Other Free Encyclopedias » Animal Life Resource » Dinosaurs, Snakes, and Other Reptiles » Alligators Crocodiles Caimans and Gharials: Crocodylia - Physical Characteristics, Geographic Range, Habitat, Diet, Behavior And Reproduction - CROCODILIANS AND PEOPLE, CONSERVATION STATUS

Alligators Crocodiles Caimans and Gharials: Crocodylia - Physical Characteristics

species crocodilians jaws scales

The order Crocodylia, also known as the crocodilians, includes 23 species of the most feared and most fascinating animals on the planet. They include 14 species of crocodiles and false gharials in the family Crocodylidae; eight species of alligators and caimans in the family Alligatoridae; and one species of gharial (GUR-ee-ul) in the family Gavialidae.

The crocodilians look somewhat like large lizards, but with thick and scaly skin, exceptionally strong tails, and large teeth-filled jaws. The scales on the upper surface, including the back and top of the tail, are large and rectangular in shape and have bony plates, called osteoderms (OSS-tee-oh-durms), just under the surface. Rows of these scales, which often have knobs or ridges, run from the rear of the head to the tail. On the legs and the sides of the body, the scales are smaller. Belly scales, which may also contain osteoderms, are large and smooth. Crocodilian tails are usually about as long as or a bit longer than the body, and in some species, like the Nile crocodile, the tails have a tall ridge of scales down the center.

The jaws contain large teeth, many of which show outside the mouth even when it is closed. People often describe the "grin" of a crocodilian. Of course, the animals are not actually smiling, but a slight upturn in the back of the jaw line of most species makes them look as if they are. Most, but not all, crocodilians have wide jaws. The Indian gharial is one species without a wide jaw. Instead, it has a very long and exceptionally thin pair of jaws filled with razor-sharp teeth. The false gharial, which looks much like an Indian gharial, has jaws that are only slightly wider and shorter than those of the Indian gharial.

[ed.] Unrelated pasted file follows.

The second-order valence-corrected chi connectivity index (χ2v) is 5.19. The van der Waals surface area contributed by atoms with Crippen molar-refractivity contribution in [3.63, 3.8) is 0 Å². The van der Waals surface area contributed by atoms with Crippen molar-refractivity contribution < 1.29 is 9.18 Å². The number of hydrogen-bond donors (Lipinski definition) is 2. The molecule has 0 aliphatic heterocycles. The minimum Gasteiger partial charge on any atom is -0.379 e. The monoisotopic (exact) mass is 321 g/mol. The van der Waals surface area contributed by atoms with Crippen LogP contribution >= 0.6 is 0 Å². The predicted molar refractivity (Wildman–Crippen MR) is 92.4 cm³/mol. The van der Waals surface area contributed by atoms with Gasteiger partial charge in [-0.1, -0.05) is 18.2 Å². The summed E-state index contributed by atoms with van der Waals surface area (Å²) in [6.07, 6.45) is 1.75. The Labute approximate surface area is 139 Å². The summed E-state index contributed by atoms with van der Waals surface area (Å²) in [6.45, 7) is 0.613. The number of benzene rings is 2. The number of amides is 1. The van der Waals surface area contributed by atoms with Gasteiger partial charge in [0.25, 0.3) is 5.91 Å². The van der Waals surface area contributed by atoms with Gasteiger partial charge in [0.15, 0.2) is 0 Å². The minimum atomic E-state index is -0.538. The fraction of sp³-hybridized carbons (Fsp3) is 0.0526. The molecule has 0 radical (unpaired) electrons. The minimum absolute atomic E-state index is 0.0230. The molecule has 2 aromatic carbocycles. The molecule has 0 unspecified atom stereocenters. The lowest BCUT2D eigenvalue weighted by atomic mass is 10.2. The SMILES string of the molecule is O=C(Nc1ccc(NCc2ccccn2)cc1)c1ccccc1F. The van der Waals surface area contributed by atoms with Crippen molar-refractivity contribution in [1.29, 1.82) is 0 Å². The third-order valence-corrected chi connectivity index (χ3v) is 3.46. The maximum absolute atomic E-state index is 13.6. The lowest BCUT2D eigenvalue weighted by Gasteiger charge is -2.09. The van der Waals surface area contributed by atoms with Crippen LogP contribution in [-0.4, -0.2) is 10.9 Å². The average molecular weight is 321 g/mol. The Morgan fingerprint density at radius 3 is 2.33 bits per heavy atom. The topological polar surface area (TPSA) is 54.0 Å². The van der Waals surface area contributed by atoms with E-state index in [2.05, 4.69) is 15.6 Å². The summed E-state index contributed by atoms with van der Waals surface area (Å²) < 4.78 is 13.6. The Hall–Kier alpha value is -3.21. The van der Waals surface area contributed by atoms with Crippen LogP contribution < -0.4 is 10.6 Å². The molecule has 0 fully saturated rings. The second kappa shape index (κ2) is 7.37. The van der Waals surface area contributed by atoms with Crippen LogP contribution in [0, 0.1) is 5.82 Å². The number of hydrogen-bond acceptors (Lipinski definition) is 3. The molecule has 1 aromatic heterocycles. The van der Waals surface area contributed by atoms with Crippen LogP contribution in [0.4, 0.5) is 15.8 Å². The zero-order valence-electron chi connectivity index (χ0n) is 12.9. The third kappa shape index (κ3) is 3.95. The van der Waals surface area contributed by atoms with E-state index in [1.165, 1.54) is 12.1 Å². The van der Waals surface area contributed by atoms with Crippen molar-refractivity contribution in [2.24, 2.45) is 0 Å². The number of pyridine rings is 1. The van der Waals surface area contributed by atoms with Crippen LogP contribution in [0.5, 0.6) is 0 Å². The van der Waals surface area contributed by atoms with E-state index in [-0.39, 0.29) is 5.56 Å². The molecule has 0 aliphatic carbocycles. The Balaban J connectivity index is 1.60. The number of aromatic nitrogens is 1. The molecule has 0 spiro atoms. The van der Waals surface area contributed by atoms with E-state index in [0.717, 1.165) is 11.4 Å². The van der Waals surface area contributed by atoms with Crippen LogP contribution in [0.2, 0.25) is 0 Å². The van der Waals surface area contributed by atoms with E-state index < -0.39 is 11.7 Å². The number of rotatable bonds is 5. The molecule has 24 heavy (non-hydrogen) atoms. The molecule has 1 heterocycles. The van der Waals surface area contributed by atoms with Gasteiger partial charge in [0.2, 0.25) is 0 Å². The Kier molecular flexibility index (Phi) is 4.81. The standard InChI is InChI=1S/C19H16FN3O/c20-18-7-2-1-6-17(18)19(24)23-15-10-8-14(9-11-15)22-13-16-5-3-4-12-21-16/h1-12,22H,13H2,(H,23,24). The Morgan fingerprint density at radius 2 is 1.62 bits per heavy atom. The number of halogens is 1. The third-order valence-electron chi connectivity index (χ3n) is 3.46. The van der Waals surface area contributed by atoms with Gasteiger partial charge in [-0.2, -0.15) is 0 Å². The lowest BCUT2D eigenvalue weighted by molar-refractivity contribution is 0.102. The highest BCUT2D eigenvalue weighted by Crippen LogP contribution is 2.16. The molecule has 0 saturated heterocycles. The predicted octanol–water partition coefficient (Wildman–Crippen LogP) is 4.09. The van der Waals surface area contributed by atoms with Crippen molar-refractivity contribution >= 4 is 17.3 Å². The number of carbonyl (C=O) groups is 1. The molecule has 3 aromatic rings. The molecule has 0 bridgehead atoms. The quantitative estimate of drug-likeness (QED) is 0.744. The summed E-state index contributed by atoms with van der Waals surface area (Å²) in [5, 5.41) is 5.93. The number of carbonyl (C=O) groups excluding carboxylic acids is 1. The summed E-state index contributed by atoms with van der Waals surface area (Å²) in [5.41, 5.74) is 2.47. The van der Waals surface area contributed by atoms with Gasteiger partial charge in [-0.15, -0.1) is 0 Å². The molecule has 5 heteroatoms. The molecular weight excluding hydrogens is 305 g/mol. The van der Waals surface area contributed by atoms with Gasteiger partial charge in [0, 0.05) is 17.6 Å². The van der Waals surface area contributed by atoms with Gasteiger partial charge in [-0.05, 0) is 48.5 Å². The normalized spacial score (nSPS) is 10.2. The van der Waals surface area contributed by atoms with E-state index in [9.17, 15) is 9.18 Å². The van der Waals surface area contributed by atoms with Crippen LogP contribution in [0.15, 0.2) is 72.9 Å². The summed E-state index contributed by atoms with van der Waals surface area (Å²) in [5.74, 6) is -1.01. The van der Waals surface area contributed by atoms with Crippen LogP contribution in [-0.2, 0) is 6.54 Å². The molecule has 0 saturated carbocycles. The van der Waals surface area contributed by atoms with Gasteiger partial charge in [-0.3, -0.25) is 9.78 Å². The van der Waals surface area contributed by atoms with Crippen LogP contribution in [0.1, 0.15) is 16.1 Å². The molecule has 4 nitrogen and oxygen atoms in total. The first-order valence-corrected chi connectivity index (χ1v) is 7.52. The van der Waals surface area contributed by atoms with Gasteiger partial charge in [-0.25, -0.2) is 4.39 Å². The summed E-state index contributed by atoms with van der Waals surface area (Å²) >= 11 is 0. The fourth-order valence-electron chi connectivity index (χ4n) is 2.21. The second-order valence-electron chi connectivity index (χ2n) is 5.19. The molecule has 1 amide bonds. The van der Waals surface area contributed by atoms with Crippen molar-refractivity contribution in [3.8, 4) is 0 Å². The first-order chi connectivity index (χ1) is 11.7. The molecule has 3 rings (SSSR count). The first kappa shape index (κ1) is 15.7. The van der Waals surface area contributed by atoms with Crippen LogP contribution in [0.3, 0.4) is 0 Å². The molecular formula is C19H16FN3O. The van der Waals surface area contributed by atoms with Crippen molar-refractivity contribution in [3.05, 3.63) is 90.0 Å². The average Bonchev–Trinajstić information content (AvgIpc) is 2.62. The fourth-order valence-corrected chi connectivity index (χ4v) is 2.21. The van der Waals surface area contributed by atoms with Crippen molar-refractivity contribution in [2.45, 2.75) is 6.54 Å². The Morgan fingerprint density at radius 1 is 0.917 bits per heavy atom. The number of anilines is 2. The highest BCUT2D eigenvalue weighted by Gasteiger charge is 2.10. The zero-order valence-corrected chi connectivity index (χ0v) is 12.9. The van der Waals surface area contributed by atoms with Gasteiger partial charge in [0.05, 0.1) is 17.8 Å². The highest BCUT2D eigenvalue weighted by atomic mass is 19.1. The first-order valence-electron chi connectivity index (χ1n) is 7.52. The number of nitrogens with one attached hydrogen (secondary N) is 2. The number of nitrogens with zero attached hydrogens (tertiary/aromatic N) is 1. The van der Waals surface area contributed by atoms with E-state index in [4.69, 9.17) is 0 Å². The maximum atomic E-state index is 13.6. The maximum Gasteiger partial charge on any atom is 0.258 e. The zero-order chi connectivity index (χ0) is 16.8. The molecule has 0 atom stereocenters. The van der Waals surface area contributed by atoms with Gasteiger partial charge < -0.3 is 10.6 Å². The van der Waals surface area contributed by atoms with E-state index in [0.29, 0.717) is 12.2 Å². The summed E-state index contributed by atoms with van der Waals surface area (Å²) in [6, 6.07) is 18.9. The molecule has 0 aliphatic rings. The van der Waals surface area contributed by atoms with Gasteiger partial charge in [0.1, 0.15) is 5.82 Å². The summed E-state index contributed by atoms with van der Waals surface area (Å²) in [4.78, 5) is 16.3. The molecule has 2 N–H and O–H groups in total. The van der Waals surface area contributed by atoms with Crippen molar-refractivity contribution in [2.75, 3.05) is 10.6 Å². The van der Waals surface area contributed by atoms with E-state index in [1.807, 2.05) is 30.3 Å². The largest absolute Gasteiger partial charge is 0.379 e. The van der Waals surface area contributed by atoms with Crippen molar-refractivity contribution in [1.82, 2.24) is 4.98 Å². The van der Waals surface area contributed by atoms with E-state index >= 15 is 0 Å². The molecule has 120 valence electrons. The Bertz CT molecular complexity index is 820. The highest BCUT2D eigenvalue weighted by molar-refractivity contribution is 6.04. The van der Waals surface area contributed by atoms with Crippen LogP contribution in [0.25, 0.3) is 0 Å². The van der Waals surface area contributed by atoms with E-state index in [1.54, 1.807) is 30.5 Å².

The crocodilian body comes in shades of brown or gray, sometimes with a greenish or reddish tint. The upper surface is typically much darker than the belly, which is usually white to yellow. Bellies of dwarf caimans and dwarf crocodiles, however, are almost black. Many species have patterns of dark brown to black bands or blotches on the back and tail, and often these are most noticeable in youngsters.

The crocodilians are medium- to large-sized species. Cuvier's dwarf caiman is the smallest, with male adults reaching 5 feet (1.5 meters) long and females growing to 4 feet (1.2 meters) long. The largest species include the Indian gharial and the saltwater crocodile. Males of each species commonly grow to 16 feet (4.9 meters) and sometimes, although very rarely, reach 20 feet (6.1 meters). As with other crocodilians, the females are smaller overall than the males.

Alligators Crocodiles Caimans and Gharials: Crocodylia - Geographic Range [next]

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